(Updated as of May 5) Feds Offer Clarification on Unforgivable SBA Loans:
Securing a Small Business Administration (SBA) loan connected with the CARES Act for COVID-19 relief has been difficult enough. But the complications don’t stop once you have a loan: it’s important to understand how the loans will be audited and forgiven (or not). We recently sent the following points to our clients. Please consult a tax expert before taking any further action since federal guidance is being issued often and every organization’s situation is different.
According to announcements and a joint SBA and U.S. Treasury FAQ document as of May 3, 2020:
- All loans of $2 million or more will be audited. Smaller loans are subject to audit.
- The bank originating the loan and processing the forgiveness paperwork will also be performing the audit as part of the forgiveness process.
- Small “qualifying” companies owned by large businesses will no longer qualify for these loans.
- Businesses that meet the following criteria do not qualify for a PPP loan: “businesses who, with current business activity and their ability to access other sources of liquidity sufficient to support their ongoing operations in a manner that is not significantly detrimental to the business.” Borrowers must make this certification in good faith, taking into account their current business activity and their ability to access other sources of liquidity sufficient to support their ongoing operations in a manner that is not significantly detrimental to the business.
- A non-qualifying business that received a PPP loan has until May 7, 2020, to return the loan proceeds with no penalties.
In addition, the IRS announced last week in Notice 2020-32 that deductions paid with “forgiven” loans would NOT BE DEDUCTIBLE. However, this notice seems incorrect in its analysis for at least two reasons:
- Statutory interpretation. The rules provide that legislators do not use unnecessary words, phrases, sentences, paragraphs, etc. so that any interpretation which would render other areas meaningless are not valid. The law, before the CARES Act, states basically that a taxpayer has income to the extent of debt relief. Their interpretation of the new clause makes no changes in current law.
- In a previous financial crisis, Congress passed a law that allowed solvent banks to acquire insolvent banks, with the FDIC guaranteeing the assets of the acquired bank. When the buyer requested reimbursement, the FDIC paid for the assets that went bad. In addition, the buying bank also claimed losses on these assets on their tax returns (considered double dipping on the same asset). Again, the IRS disallowed this deduction. However, the taxpayers prevailed in these cases [Centex Corp v. US, 395 F.3d 1283 (Fed. Cir. 2005), also FDIC v First Heights Bank FSB, 229 F.3rd 528 (6th Cir. 2000)].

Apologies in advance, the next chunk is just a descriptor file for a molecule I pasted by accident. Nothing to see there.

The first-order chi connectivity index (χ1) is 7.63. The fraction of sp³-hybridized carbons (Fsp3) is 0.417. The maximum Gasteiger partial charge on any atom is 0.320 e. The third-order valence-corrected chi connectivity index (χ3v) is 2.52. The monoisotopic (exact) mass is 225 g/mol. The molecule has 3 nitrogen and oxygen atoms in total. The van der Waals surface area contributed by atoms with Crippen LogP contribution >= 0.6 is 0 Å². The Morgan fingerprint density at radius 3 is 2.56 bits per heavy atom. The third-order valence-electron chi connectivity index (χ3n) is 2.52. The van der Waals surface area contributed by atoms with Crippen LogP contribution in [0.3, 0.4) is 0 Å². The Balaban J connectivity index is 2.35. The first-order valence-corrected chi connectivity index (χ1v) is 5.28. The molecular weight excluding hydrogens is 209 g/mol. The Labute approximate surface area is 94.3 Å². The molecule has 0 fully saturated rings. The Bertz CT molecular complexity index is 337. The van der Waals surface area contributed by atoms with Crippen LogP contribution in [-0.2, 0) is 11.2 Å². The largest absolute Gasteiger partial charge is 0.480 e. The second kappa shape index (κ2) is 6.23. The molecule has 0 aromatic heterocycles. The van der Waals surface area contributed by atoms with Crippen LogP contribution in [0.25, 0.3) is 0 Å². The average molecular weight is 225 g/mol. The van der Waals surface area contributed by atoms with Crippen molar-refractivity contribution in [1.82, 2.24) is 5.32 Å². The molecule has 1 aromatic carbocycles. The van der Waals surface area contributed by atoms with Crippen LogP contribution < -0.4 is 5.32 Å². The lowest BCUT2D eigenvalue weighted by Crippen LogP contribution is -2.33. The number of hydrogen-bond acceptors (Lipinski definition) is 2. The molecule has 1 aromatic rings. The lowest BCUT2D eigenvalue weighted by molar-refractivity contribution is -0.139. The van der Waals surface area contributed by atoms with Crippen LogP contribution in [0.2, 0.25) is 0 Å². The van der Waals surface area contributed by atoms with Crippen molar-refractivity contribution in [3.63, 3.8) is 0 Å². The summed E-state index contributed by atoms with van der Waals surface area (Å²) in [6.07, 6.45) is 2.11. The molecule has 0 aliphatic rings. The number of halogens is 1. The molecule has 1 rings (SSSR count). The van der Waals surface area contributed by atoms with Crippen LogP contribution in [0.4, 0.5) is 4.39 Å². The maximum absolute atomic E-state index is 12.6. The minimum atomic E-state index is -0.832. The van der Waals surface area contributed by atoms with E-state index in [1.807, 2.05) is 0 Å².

Many organizations including the AICPA and state CPA societies agree and are challenging this interpretation by the IRS.
Stay tuned and consult a tax expert before deciding how to utilize your loan. If we can be of any further assistance, please feel free to contact us.
Original post written April 27, 2020:
A new $484 billion in funding arrived in part to help small businesses through the financial hardships of the coronavirus crisis. The recent infusion provides additional funding for loans, particularly for the Small Business Administration (SBA) Paycheck Protection Program (PPP).
The SBA resumed accepting PPP applications from participating lenders on April 27, 2020. The Wall Street Journal reports that those who had already been approved but hadn’t yet received funds, and those who apply and are approved during this second round, should receive PPP funds within 7 to 10 days. The key, though, is to make sure you receive confirmation of loan approval from your SBA-authorized lender.
“Many bank clients believe they’ve been approved, but weren’t. The best way for a business owner to check whether or not they’ve been approved is to follow up directly with their lender,” WSJ states.
SBA resumed processing Economic Injury Disaster Loan (EIDL) and advance applications that were already in the queue on a first-come, first-served basis. An EIDL portal to receive new applications—including those from agricultural enterprises—will be ready as soon as possible.
But before requesting a PPP or any other EIDL or advance for COVID-19 relief, consider the terms and conditions carefully. Many small businesses are finding out too late that the money they borrowed and, in some cases, already spent will not wholly qualify for loan forgiveness. For instance, S Corp owners are finding out that only the portion of income they declare as their salary (up to $100,000) and payroll expenses for tax purposes will qualify for PPP loan forgiveness. This does not typically include owner draws, distributions, or loans to shareholders. Only a small portion of other business expenses like interest on mortgage obligations, rent, and utilities qualify—and only if that money is used within eight weeks of receiving the loan. You must also maintain a certain level of staffing and salary/payroll levels if you have employees.
It’s a situation that will continue to evolve, raise concerns, and require clarification for months to come. The bottom line is that while you may qualify now, you could be surprised come tax time or later to find out the loan had more strings attached than you thought. We have recently sent worksheets to assist businesses with not only tracking these expenses, but also computing the forgiveness amounts. Feel free to contact us with questions or to receive these worksheets.